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How do u teach a really good arabesque

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ryantroop

Member
Sep 21, 2008
423
Illinois
My terminology is a little weak.. but Im assuming you mean one of those neat scales where their legs make a 180* angle.

If so.. then it's a flexibility skill. Start by learning splits on floor both legs in front. Then, you can use a towel, or any strong cloth that you can tie to their leg/ankle that leaves enough cloth to hold on to. Then, they simply stand near a wall and use one hand for support, and the other to pull their leg until it stretches over head. Their body will figure it out.

It will be slow going, but it will be done right, and with very little pain because it will be self paced.


If you mean a regular scale, you also need to focus on flexibility, and work on keeping tight toe point to keep the body stretched. The tighter their body, the easier the scale will be.


If Im way off.. well then.. sorry!

Good luck!
 
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BlairBob

Guest
Ryan, I can't quite remember what a scale is called with the legs in a split at 180. I first though needle scale, but the torso is typically leaning over and is down with the legs at split.

An arabesque is just the beginning of scale. In gymnastics, basically the torso is kept upright with the arms being held different ways. In the L4 routine for boys, the back leg is supposed to be at 45 degrees, but many dance arabesques call for just below horizontal. In artistic gymnastics, in the US, the back leg is generally off the floor.

arabesque



In the second position, they call it an arabesque, but the leg is above horizontal. One could almost call this a scale in a sense.

I teach the arabesque for girls or boys the same.

Stand on one leg and or hop. Bend one leg at the knee 45 or at 90 degrees.

Long neck, top of head pushing as tall as possible, roll shoulders back. Arms at side middle, generally not in opposition.

It is okay to teach this with the base knee being bent since they have to land their leaps with a bent knee per the compulsory routines.

I often teach on beam, step forward, 4th position and as the front leg goes from bent to straight, the back leg extends backwards and they hold the arabesque. Back leg then steps forwards and they repeat the movement. Sometimes I do lunge instead, but that is problematic as I do not want an upright lunge ( and prefer they lunge with their torso diagonal making a line from wrist to heel diagonally ).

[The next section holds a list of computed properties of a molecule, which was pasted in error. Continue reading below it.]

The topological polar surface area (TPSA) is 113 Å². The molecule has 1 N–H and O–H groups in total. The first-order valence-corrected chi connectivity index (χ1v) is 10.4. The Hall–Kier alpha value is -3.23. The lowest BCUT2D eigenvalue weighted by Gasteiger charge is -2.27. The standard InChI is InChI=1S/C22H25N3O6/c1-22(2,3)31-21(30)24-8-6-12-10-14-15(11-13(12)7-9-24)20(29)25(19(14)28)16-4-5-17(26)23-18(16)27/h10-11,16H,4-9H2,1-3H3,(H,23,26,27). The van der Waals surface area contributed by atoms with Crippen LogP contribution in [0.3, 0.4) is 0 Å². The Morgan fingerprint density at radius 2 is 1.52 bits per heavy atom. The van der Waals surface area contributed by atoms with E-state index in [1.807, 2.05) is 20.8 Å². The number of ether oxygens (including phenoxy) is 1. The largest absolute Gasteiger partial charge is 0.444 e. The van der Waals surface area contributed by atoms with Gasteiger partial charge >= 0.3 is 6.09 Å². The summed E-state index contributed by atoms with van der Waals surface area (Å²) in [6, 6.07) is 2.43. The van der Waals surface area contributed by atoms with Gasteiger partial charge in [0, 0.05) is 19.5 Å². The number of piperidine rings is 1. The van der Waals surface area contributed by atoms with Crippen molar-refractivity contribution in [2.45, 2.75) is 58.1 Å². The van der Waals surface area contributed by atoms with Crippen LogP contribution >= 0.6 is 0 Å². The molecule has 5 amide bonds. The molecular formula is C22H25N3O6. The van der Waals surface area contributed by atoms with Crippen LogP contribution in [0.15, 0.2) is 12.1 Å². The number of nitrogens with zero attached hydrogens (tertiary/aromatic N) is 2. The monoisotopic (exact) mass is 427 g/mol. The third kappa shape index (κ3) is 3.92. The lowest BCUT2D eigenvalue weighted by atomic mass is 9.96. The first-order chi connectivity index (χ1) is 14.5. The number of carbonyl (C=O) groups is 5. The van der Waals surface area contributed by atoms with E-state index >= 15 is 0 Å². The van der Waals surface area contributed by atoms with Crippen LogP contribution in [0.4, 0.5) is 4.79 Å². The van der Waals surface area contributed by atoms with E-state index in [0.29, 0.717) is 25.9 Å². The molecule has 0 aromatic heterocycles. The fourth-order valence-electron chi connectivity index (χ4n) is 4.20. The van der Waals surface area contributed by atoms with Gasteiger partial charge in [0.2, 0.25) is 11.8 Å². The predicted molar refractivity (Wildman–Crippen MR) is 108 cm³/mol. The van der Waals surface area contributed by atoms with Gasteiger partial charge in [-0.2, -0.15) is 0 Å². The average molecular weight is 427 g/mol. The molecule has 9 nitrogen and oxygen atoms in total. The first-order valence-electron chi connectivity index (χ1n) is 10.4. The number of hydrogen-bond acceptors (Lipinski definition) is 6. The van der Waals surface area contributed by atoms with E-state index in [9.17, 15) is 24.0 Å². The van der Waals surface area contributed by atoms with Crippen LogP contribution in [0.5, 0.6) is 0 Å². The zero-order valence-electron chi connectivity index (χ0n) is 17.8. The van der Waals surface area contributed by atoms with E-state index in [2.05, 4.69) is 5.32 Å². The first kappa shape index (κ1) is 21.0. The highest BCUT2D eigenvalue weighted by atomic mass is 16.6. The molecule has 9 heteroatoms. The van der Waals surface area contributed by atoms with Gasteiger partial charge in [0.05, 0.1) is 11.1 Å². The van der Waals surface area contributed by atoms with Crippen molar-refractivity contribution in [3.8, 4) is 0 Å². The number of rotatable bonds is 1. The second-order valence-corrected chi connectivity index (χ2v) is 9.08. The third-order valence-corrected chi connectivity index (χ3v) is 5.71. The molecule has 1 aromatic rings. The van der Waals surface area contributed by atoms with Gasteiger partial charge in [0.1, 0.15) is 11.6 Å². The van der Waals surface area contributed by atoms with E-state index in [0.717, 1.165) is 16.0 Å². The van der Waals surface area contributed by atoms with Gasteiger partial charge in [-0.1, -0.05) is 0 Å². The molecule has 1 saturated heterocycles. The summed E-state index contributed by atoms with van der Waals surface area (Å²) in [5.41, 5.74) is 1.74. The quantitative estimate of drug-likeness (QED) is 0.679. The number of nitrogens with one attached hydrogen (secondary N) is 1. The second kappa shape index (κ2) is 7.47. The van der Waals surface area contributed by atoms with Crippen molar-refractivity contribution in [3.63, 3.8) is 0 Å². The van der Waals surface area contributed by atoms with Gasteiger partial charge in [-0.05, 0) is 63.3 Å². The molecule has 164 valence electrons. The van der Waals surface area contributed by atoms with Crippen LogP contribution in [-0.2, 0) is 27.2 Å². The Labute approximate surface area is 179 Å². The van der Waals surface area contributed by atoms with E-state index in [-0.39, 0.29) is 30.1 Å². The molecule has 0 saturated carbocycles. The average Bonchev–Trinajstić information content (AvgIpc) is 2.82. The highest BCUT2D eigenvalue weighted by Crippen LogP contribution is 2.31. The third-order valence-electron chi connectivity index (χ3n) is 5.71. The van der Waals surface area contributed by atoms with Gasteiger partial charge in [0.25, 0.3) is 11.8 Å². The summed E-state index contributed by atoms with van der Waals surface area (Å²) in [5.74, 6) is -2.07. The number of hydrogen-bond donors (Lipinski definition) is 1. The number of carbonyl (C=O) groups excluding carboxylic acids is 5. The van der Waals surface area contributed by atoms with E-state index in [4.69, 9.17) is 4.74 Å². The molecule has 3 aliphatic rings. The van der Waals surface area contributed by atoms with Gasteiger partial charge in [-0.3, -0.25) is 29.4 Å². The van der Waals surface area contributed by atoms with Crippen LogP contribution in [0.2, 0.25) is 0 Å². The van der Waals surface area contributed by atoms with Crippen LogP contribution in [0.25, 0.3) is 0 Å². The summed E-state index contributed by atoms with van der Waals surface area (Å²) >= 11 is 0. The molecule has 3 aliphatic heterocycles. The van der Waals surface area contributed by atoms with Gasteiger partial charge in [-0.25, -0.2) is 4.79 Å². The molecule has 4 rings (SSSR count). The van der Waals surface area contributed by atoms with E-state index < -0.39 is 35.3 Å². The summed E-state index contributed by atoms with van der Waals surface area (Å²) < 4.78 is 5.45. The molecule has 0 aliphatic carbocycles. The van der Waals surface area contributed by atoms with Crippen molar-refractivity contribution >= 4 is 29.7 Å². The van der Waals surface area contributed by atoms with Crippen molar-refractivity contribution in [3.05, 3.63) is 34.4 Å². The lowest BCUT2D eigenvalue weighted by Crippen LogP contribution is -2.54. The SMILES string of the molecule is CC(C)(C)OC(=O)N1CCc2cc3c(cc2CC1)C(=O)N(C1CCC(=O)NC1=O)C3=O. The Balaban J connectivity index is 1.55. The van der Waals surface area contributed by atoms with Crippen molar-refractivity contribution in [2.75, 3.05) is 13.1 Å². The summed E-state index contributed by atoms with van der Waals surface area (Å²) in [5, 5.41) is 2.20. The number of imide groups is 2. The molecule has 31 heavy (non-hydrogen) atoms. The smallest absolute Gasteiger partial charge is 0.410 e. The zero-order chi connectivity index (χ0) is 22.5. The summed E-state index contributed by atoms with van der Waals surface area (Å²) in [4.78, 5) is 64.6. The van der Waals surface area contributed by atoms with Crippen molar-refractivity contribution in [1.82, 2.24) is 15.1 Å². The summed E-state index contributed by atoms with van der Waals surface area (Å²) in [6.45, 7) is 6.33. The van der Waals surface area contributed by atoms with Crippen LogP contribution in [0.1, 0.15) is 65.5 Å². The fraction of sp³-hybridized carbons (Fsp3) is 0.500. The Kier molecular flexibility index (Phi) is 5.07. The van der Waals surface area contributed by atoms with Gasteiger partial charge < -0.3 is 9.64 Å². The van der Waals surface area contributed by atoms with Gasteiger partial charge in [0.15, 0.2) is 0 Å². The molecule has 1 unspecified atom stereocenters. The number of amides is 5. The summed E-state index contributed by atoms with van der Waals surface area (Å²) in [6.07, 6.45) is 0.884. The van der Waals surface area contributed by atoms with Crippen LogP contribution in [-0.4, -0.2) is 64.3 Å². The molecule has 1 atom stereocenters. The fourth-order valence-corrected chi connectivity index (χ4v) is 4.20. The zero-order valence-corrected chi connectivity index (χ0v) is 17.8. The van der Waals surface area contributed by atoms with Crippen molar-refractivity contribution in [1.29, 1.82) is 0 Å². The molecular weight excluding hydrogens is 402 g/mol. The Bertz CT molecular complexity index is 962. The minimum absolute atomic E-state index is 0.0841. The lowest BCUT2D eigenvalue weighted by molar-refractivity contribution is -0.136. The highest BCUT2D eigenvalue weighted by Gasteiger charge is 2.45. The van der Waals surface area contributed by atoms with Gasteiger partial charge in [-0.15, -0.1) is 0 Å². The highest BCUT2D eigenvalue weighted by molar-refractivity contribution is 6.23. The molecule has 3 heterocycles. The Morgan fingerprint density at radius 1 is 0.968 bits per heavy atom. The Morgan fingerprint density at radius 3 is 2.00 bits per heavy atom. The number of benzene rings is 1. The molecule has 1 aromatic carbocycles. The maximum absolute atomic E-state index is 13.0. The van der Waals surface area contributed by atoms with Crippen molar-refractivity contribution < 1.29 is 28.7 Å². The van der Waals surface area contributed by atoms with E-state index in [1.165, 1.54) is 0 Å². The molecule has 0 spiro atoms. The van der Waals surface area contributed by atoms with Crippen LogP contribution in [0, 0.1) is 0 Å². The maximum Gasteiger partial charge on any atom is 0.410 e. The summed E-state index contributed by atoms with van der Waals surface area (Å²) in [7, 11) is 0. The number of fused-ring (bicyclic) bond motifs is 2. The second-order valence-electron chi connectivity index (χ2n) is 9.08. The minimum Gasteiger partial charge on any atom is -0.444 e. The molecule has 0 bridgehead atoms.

Another is as they step and walk forward, they swing one leg back ( rear leg lift ) and this is basically an arabesque.

They can also do stand in passe ( one leg bent placed alongside the other on the side of the knee ) and extend backwards till it is straight.

Coupe-passe-arabesque. Step, coupe, passe, arabesque. Or flamingo kick or leg swing, etc.
 

gymdog

Well-Known Member
Coach
Former Gymnast
Proud Relative
Jul 5, 2007
5,121
It is okay to teach this with the base knee being bent since they have to land their leaps with a bent knee per the compulsory routines.

However the USAG compulsory beam has arabesque with a straight base leg as well. But I'm not sure this is a concern for the OP, don't know if she's in the US. I start with knee scale though (easy skill, make sure head is up, back knee straight and higher than horizontal). Then I just have them do arabesque holds. I rarely have significant problems though. I have them do it on top of a mushroom with something to look forward and aim their chest at as part of a circuit then I add stuff (like leg kick forward and hold, rise up on toe as leg swings back to arabesque hold).

Is it their arms, legs? If they aren't holding their arms back they can hold a rope or stick on each end (running behind their back parallel to the floor) and work on various walks with that to build the strength and presentation skill. Make sure they can forward and backward kick to about hip height with straight legs, if not, work on those.
 
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LasswadeCoach

Guest
I disagree that an arabesque is soley a flexibility skill, it requires tremendous strength in the lower back and butt too!

Its all about the ballet bar work, An exercise I like is to have the kids stand in first position facing the ballet bar with their chest against it, point their foot behind them and keeping their hips down and square slowly lift the leg up the back untill they feel a 'pinch' in their butt. You can also do this exercise lying down

My top gymnast has one of the best arabesques I have ever seen, Here's a picture!

P101208_19.07.JPG

You see how the chest is up and the back is arched? This is correct, a lot of kids dip their chests to lift their leg higher, try to prevent them from doing so, as it does not strengthen the muscle
 

zooky41216

New Member
Dec 21, 2008
20
30
Tamworth, Midlands, England